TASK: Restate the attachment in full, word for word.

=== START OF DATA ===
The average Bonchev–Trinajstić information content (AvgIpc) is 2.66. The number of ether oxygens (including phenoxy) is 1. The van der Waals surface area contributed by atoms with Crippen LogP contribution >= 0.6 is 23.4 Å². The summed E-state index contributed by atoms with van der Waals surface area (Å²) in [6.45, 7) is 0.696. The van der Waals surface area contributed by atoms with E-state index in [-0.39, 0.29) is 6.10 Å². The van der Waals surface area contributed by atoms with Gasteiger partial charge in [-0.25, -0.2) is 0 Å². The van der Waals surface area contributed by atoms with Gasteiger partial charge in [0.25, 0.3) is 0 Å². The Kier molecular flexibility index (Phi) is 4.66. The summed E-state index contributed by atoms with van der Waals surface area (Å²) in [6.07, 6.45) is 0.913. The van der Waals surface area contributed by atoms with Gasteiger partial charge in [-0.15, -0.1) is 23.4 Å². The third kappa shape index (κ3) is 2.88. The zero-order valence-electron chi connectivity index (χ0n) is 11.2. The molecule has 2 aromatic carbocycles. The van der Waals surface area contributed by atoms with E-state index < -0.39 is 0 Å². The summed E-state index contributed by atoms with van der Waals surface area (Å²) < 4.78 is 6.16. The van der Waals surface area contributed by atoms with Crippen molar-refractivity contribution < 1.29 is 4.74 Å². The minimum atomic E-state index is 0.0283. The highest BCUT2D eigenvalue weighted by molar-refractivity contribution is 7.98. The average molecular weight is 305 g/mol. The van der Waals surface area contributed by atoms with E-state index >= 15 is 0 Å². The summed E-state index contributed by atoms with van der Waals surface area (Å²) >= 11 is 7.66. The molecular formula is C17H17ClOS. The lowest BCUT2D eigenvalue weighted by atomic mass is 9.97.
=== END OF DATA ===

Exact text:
The average Bonchev–Trinajstić information content (AvgIpc) is 2.66. The number of ether oxygens (including phenoxy) is 1. The van der Waals surface area contributed by atoms with Crippen LogP contribution >= 0.6 is 23.4 Å². The summed E-state index contributed by atoms with van der Waals surface area (Å²) in [6.45, 7) is 0.696. The van der Waals surface area contributed by atoms with E-state index in [-0.39, 0.29) is 6.10 Å². The van der Waals surface area contributed by atoms with Gasteiger partial charge in [-0.25, -0.2) is 0 Å². The van der Waals surface area contributed by atoms with Gasteiger partial charge in [0.25, 0.3) is 0 Å². The Kier molecular flexibility index (Phi) is 4.66. The summed E-state index contributed by atoms with van der Waals surface area (Å²) in [6.07, 6.45) is 0.913. The van der Waals surface area contributed by atoms with Gasteiger partial charge in [-0.15, -0.1) is 23.4 Å². The third kappa shape index (κ3) is 2.88. The zero-order valence-electron chi connectivity index (χ0n) is 11.2. The molecule has 2 aromatic carbocycles. The van der Waals surface area contributed by atoms with E-state index < -0.39 is 0 Å². The summed E-state index contributed by atoms with van der Waals surface area (Å²) < 4.78 is 6.16. The van der Waals surface area contributed by atoms with Crippen molar-refractivity contribution < 1.29 is 4.74 Å². The minimum atomic E-state index is 0.0283. The highest BCUT2D eigenvalue weighted by molar-refractivity contribution is 7.98. The average molecular weight is 305 g/mol. The van der Waals surface area contributed by atoms with E-state index >= 15 is 0 Å². The summed E-state index contributed by atoms with van der Waals surface area (Å²) >= 11 is 7.66. The molecular formula is C17H17ClOS. The lowest BCUT2D eigenvalue weighted by atomic mass is 9.97.